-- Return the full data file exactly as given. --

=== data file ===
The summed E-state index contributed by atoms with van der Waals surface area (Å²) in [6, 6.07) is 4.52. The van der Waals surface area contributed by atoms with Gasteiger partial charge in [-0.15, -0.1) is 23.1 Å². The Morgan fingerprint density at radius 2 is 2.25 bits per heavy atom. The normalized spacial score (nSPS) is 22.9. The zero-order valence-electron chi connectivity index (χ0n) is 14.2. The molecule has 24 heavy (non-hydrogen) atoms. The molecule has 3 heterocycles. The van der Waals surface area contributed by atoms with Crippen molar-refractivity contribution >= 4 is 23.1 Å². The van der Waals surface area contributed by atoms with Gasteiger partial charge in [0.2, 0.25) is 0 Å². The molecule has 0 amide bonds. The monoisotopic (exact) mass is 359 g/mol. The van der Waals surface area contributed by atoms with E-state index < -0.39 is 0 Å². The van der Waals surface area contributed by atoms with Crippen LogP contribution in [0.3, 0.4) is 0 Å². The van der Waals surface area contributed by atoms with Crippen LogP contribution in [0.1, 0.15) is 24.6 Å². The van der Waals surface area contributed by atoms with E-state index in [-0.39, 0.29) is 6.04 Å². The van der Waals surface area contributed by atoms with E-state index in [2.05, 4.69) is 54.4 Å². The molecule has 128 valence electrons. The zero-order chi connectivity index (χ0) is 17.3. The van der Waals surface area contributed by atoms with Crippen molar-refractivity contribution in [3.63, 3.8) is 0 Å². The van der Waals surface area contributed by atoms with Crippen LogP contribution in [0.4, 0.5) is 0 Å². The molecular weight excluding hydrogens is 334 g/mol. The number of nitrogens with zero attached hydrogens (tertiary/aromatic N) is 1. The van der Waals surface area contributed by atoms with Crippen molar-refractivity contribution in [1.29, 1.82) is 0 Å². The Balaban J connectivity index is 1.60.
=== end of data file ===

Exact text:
The summed E-state index contributed by atoms with van der Waals surface area (Å²) in [6, 6.07) is 4.52. The van der Waals surface area contributed by atoms with Gasteiger partial charge in [-0.15, -0.1) is 23.1 Å². The Morgan fingerprint density at radius 2 is 2.25 bits per heavy atom. The normalized spacial score (nSPS) is 22.9. The zero-order valence-electron chi connectivity index (χ0n) is 14.2. The molecule has 24 heavy (non-hydrogen) atoms. The molecule has 3 heterocycles. The van der Waals surface area contributed by atoms with Crippen molar-refractivity contribution >= 4 is 23.1 Å². The van der Waals surface area contributed by atoms with Gasteiger partial charge in [0.2, 0.25) is 0 Å². The molecule has 0 amide bonds. The monoisotopic (exact) mass is 359 g/mol. The van der Waals surface area contributed by atoms with E-state index < -0.39 is 0 Å². The van der Waals surface area contributed by atoms with Crippen LogP contribution in [0.3, 0.4) is 0 Å². The van der Waals surface area contributed by atoms with Crippen LogP contribution in [0.1, 0.15) is 24.6 Å². The van der Waals surface area contributed by atoms with E-state index in [-0.39, 0.29) is 6.04 Å². The van der Waals surface area contributed by atoms with E-state index in [2.05, 4.69) is 54.4 Å². The molecule has 128 valence electrons. The zero-order chi connectivity index (χ0) is 17.3. The van der Waals surface area contributed by atoms with Crippen molar-refractivity contribution in [3.63, 3.8) is 0 Å². The van der Waals surface area contributed by atoms with Crippen LogP contribution in [0.4, 0.5) is 0 Å². The molecular weight excluding hydrogens is 334 g/mol. The number of nitrogens with zero attached hydrogens (tertiary/aromatic N) is 1. The van der Waals surface area contributed by atoms with Crippen molar-refractivity contribution in [1.29, 1.82) is 0 Å². The Balaban J connectivity index is 1.60.